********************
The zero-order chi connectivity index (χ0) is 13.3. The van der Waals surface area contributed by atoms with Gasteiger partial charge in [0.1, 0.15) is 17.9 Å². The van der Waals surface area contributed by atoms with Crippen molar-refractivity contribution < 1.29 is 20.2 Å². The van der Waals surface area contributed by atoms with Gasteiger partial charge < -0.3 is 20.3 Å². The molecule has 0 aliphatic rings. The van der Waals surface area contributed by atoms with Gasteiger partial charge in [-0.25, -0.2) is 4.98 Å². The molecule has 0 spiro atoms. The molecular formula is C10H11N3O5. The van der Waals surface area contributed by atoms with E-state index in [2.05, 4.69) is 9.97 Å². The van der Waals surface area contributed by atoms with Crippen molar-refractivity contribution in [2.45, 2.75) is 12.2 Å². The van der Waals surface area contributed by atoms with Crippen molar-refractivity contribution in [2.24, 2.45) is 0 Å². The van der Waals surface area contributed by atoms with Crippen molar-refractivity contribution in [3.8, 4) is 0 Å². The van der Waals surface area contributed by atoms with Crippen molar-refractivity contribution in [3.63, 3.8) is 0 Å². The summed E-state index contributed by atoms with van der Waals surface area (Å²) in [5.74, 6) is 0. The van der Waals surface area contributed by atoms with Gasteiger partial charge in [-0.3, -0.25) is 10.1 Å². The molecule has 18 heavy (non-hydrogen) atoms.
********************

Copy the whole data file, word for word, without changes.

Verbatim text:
The zero-order chi connectivity index (χ0) is 13.3. The van der Waals surface area contributed by atoms with Gasteiger partial charge in [0.1, 0.15) is 17.9 Å². The van der Waals surface area contributed by atoms with Crippen molar-refractivity contribution < 1.29 is 20.2 Å². The van der Waals surface area contributed by atoms with Gasteiger partial charge < -0.3 is 20.3 Å². The molecule has 0 aliphatic rings. The van der Waals surface area contributed by atoms with Gasteiger partial charge in [-0.25, -0.2) is 4.98 Å². The molecule has 0 spiro atoms. The molecular formula is C10H11N3O5. The van der Waals surface area contributed by atoms with E-state index in [2.05, 4.69) is 9.97 Å². The van der Waals surface area contributed by atoms with Crippen molar-refractivity contribution in [2.45, 2.75) is 12.2 Å². The van der Waals surface area contributed by atoms with Crippen molar-refractivity contribution in [2.24, 2.45) is 0 Å². The van der Waals surface area contributed by atoms with Crippen molar-refractivity contribution in [3.8, 4) is 0 Å². The van der Waals surface area contributed by atoms with Crippen molar-refractivity contribution in [3.63, 3.8) is 0 Å². The summed E-state index contributed by atoms with van der Waals surface area (Å²) in [5.74, 6) is 0. The van der Waals surface area contributed by atoms with Gasteiger partial charge in [-0.3, -0.25) is 10.1 Å². The molecule has 18 heavy (non-hydrogen) atoms.